Fluid Simulation for Video Games (part 12)

Published: 05/30/2012, Last Updated: 05/30/2012

By Dr. Michael J. Gourlay

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Figure 1. Comparison of particle paths for different velocity-from-vorticity methods. The left side shows jerky paths from before this article. The right side shows smooth paths after changes this article introduces.


It comes down to sampling.

Throughout this article series, I have explained the many liberties taken with simulation algorithms for the sake of speed. This article explores one ugly result of those liberties: jerky motion.

This article-the twelfth in a series-explains how improper sampling causes unwanted jerky motion and describes how to mitigate it. Part 1 summarized fluid dynamics; part 2 surveyed fluid simulation techniques. Part 3 and part 4 presented a vortex-particle fluid simulation with two-way fluid–body interactions that runs in real time. Part 5 profiled and optimized that simulation code. Part 6 described a differential method for computing velocity from vorticity, and part 7 showed how to integrate a fluid simulation into a typical particle system. Part 8 explained how a vortex-based fluid simulation handles variable density in a fluid; part 9 described how to approximate buoyant and gravitational forces on a body immersed in a fluid with varying density. Part 10 described how density varies with temperature, how heat transfers throughout a fluid, and how heat transfers between bodies and fluid. Part 11 added combustion, a chemical reaction that generates heat.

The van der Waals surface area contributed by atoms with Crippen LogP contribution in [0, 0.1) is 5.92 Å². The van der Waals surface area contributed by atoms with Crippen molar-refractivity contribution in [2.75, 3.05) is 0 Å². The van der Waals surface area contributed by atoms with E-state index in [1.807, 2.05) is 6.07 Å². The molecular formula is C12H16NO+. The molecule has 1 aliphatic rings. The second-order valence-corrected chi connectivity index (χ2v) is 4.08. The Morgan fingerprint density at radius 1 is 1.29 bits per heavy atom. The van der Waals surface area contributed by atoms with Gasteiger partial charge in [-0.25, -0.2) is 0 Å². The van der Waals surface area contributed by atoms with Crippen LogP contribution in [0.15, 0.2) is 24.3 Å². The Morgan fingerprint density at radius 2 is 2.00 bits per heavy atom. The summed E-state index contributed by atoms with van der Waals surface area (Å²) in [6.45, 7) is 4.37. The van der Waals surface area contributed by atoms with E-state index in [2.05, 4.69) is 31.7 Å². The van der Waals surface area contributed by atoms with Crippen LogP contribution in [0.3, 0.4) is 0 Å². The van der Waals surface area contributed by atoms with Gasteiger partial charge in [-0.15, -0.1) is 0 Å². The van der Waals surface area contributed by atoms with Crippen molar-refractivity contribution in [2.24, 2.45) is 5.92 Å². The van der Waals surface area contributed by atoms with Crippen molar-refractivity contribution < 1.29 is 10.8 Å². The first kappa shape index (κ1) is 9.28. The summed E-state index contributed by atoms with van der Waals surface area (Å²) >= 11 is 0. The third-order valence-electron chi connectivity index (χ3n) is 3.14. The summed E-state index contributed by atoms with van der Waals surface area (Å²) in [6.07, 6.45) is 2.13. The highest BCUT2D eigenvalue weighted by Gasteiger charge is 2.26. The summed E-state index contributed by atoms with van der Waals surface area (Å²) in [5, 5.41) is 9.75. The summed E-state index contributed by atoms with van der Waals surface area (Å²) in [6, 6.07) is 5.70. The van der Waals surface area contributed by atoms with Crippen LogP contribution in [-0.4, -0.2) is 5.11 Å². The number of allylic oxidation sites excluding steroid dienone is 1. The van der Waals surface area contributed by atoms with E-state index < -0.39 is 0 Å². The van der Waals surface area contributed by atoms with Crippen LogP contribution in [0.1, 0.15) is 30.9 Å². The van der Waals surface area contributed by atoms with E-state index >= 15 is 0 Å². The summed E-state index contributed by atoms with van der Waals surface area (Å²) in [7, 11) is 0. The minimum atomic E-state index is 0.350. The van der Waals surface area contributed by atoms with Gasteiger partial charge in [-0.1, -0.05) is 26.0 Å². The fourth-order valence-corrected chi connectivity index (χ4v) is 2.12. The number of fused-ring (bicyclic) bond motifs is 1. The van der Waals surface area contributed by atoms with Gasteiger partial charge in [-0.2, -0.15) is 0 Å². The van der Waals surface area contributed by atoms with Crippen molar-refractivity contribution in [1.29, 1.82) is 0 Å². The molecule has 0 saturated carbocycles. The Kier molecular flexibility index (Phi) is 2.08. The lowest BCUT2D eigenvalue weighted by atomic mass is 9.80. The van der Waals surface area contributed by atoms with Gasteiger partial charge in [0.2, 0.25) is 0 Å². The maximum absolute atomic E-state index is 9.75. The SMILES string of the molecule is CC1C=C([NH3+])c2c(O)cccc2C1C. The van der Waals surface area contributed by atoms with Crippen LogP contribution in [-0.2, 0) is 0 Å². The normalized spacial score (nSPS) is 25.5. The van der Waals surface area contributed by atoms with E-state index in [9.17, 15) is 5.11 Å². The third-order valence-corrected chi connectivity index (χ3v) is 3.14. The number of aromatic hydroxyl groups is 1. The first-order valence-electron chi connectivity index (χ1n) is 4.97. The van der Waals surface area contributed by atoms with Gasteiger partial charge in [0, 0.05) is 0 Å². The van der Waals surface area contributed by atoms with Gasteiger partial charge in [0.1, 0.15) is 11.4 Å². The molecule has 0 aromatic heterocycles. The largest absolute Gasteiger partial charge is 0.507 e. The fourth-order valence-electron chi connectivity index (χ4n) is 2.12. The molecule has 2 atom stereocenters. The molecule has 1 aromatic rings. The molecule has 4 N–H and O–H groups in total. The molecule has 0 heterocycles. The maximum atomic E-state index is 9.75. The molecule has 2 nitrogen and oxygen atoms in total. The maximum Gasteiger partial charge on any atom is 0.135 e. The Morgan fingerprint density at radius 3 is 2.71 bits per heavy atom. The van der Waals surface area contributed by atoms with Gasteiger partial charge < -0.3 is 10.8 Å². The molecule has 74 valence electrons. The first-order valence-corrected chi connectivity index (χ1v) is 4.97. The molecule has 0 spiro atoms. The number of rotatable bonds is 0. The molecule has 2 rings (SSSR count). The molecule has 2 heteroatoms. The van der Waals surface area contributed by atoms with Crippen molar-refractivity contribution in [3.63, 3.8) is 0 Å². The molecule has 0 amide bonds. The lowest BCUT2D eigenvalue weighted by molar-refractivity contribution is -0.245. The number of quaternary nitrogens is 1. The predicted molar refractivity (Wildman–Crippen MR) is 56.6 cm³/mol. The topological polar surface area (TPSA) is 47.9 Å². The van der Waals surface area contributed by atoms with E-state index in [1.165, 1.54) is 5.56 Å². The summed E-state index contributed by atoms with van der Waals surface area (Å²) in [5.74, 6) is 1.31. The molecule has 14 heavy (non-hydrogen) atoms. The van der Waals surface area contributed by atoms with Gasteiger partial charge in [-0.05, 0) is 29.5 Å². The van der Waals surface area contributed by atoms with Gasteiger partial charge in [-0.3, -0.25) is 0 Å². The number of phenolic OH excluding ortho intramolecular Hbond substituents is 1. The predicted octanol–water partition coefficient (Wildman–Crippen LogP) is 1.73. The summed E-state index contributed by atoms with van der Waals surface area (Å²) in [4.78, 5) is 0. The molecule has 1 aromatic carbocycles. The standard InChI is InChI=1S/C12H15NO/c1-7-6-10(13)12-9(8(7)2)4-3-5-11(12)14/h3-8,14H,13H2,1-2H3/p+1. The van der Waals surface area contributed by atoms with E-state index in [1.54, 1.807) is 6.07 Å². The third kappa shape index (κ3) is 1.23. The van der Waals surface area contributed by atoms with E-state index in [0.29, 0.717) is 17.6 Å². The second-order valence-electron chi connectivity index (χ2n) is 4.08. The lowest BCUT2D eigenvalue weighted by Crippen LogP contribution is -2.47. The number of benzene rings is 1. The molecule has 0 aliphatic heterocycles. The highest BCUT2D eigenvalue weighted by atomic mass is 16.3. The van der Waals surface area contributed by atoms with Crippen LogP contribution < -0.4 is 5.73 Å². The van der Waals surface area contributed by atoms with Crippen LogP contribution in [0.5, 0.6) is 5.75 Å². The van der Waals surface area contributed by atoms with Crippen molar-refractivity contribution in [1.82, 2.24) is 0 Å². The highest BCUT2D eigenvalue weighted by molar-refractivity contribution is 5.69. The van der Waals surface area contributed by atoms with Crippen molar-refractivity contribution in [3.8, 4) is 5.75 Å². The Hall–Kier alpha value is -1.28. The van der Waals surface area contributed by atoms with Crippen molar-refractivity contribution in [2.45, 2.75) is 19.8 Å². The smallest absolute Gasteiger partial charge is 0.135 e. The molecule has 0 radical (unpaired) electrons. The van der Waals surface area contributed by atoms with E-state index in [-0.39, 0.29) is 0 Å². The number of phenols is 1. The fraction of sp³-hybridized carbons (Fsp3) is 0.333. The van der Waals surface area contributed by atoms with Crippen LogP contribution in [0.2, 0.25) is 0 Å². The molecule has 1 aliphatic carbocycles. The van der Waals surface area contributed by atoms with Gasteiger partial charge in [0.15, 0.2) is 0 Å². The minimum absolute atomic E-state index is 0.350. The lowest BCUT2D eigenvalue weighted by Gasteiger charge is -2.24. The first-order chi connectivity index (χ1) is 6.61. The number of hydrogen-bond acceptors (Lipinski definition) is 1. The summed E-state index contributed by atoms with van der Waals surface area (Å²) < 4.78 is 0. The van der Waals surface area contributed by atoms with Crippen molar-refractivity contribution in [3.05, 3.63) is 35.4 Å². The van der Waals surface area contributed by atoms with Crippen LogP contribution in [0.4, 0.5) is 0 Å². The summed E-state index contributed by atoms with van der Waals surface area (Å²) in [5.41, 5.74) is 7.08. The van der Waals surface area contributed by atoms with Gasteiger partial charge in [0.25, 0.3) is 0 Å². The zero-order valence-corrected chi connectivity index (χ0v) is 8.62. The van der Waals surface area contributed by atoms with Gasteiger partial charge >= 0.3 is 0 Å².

Note: Jerkstrophy is an Engreek portmanteau of the English jerk, meaning sudden uncontrolled movement, and the Greek strophy, meaning rotation.

Determinism means that given the same input, the simulation generates the same output. Furthermore, the results you obtain from parallel code should be identical to those results obtained with serial code. The code presented prior to this article did not have that property when it ran on multiple threads. This article explores why and explains how to correct that using a feature of Intel® Threading Building Blocks (Intel® TBB) called parallel_invoke.


What causes jerking in the vorton fluid simulation that these articles describe?

Eliminate some possibilities: Jerking occurs even if you disable buoyancy, stretching, viscous diffusion, and thermal diffusion. That leaves advection, which depends on velocity. That conclusion suggests that the velocity-from-vorticity algorithm causes jerking.